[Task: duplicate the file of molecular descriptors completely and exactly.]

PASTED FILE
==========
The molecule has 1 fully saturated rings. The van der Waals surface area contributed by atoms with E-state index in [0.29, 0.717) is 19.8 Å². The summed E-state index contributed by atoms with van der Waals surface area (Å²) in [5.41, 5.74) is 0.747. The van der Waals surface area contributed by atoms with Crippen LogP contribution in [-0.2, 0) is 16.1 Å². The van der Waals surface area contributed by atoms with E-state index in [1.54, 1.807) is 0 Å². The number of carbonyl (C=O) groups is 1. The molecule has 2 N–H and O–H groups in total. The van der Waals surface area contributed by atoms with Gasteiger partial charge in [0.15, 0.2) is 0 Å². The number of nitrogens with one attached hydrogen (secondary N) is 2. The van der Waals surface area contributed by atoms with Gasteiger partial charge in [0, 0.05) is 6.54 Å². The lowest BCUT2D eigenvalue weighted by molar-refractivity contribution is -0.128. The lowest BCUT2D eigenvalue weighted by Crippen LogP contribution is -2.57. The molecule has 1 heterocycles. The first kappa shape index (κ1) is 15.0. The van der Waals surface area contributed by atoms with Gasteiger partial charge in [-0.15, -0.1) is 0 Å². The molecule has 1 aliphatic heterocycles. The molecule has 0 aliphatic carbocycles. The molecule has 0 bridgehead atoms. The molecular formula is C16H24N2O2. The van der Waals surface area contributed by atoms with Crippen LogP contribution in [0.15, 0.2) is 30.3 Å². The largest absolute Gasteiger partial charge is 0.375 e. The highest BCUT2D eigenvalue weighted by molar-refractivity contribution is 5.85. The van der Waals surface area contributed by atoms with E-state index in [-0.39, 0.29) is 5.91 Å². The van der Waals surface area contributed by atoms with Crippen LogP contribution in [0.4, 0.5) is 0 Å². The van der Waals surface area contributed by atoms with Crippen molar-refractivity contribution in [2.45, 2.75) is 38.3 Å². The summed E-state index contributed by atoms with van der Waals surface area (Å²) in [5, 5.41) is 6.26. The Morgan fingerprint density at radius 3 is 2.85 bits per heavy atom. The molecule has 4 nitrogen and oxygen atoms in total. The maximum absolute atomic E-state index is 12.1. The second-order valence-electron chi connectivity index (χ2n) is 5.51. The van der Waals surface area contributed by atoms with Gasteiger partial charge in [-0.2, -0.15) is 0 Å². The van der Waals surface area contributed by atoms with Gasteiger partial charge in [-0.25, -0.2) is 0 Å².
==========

The molecule has 1 fully saturated rings. The van der Waals surface area contributed by atoms with E-state index in [0.29, 0.717) is 19.8 Å². The summed E-state index contributed by atoms with van der Waals surface area (Å²) in [5.41, 5.74) is 0.747. The van der Waals surface area contributed by atoms with Crippen LogP contribution in [-0.2, 0) is 16.1 Å². The van der Waals surface area contributed by atoms with E-state index in [1.54, 1.807) is 0 Å². The number of carbonyl (C=O) groups is 1. The molecule has 2 N–H and O–H groups in total. The van der Waals surface area contributed by atoms with Gasteiger partial charge in [0.15, 0.2) is 0 Å². The number of nitrogens with one attached hydrogen (secondary N) is 2. The van der Waals surface area contributed by atoms with Gasteiger partial charge in [0, 0.05) is 6.54 Å². The lowest BCUT2D eigenvalue weighted by molar-refractivity contribution is -0.128. The lowest BCUT2D eigenvalue weighted by Crippen LogP contribution is -2.57. The molecule has 1 heterocycles. The first kappa shape index (κ1) is 15.0. The van der Waals surface area contributed by atoms with Gasteiger partial charge in [-0.15, -0.1) is 0 Å². The molecule has 1 aliphatic heterocycles. The molecule has 0 aliphatic carbocycles. The molecule has 0 bridgehead atoms. The molecular formula is C16H24N2O2. The van der Waals surface area contributed by atoms with Crippen LogP contribution in [0.15, 0.2) is 30.3 Å². The largest absolute Gasteiger partial charge is 0.375 e. The highest BCUT2D eigenvalue weighted by molar-refractivity contribution is 5.85. The van der Waals surface area contributed by atoms with E-state index in [-0.39, 0.29) is 5.91 Å². The van der Waals surface area contributed by atoms with Crippen LogP contribution in [0.4, 0.5) is 0 Å². The van der Waals surface area contributed by atoms with Crippen molar-refractivity contribution in [2.45, 2.75) is 38.3 Å². The summed E-state index contributed by atoms with van der Waals surface area (Å²) in [5, 5.41) is 6.26. The Morgan fingerprint density at radius 3 is 2.85 bits per heavy atom. The molecule has 4 nitrogen and oxygen atoms in total. The maximum absolute atomic E-state index is 12.1. The second-order valence-electron chi connectivity index (χ2n) is 5.51. The van der Waals surface area contributed by atoms with Gasteiger partial charge in [-0.2, -0.15) is 0 Å². The van der Waals surface area contributed by atoms with Gasteiger partial charge in [-0.25, -0.2) is 0 Å².